Dutch Coasting (answer) — Hoogovens Tournament

Before reading more here, please see the original post containing the riddle:


It’s OK if you don’t hop over for a look, I’ve reposted the pictures below.

The Hoogovens Tournament, aka the New Year’s Tournament, was first held in Beverwijk in 1938, then it moved to Wijk aan Zee in 1968. Eventually Hoogovens disappeared as a steel manufacturing company when it merged with Corus (2000), which then itself disappearing after being acquired by Tata Steel. The New Year’s tournament continued though all this.

My focus is on the Hoogoven’s period, from 1938-1999. This nicely brackets the history entirely in the twentieth century, under one name. The same name shared with the Hoogoven’s museum pictured here:


This museum has a section devoted to the yearly chess sponsored by the company (actually, the sponsorship was limited in the very beginning – the company had a chess club which put on the tournament in 1938, utilizing a club room on company property. Later, the club securing company sponsorship to avoid it to attract top talent, first in the Netherlands, and eventually internationally).

Here are some photographs from inside the museum, which I used to pose the “visual riddle” from the previous post. Can you spot the artifacts of tournaments past that I used in my historical researches of these wonderful, and storied, tournament?


  The title of the last post, Dutch Coasting, was a hint in the form of a pun. (I have definitely been spending too much time on <CG>, where deviant punning is an extreme artform, done with much relish, and entirely unavoidable. Oh well, it you can’t lick ’em, join ’em!).

Of course, Wijk aan Zee, is a nice Dutch sea coast town – in fact Wijk aan Zee translates into English as <Sea Coast District>. But the kind of coast I was thinking of was coasters, bierviltje in Dutch. Alas, the pun probably only works in English.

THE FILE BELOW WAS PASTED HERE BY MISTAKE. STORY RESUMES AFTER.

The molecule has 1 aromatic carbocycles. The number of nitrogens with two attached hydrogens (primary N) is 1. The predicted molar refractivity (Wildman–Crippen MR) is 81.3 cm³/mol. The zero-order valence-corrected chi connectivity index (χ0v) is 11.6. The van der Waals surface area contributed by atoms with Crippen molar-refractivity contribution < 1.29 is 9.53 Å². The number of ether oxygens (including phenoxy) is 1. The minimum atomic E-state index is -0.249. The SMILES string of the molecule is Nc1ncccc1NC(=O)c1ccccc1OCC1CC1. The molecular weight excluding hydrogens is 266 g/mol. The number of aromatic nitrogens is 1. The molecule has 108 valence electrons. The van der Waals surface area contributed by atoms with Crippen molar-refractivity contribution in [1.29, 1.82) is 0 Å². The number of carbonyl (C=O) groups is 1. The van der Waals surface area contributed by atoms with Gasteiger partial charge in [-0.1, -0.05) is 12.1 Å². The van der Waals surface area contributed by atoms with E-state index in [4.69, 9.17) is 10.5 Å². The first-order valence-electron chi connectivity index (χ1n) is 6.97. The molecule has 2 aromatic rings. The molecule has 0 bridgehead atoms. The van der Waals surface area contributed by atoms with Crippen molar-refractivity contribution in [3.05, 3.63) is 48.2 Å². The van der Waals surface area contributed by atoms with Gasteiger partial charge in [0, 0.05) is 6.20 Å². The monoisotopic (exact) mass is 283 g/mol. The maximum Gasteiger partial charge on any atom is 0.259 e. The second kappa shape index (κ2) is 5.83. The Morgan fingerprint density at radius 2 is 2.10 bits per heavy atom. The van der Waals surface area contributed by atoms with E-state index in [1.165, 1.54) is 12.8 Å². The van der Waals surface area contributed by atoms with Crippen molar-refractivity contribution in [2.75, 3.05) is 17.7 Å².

Bierviltje, or beer coasters, are a wonderful memento of this famous tournament. The Dutch, being both good-natured and cultured, have combined two of my favorite activities – beer drinking and chess. If you look at the above photographs, you can see the beer coasters lined up on the second shelf, along with the 1998 commemorative book celebrating Hoogovenstoernoi’s 60th year anniversary:


Here is a composite picture of all the biervilltje’s that I used in my research:


Let’s take a look at one up close:


The Dutch, like the Germans and increasing so the Americans, are fine brewers of beer. And though I’m partial to IPA’s of late (i.e. for the last 10 years and more), I’ve been known to find a Grolsch quite satisfying at times. Additionally, it has the benefit of giving the tournament span without anguishing research in archival newspapers written in a language I don’t understand.

Dutch I may not understand so well, but beer is a language I do understand!

Finding these images of coasters from the Hoogovens Tournaments was a very nice boost to my research. Providing confirmation of the dates given by the tournament books or Di Felice’s indices, mentioned in previous posts. Actually, for some years, these coasters were my only source of dates, short of digging though the Delphner archives.

An easy and fun biographical resource!


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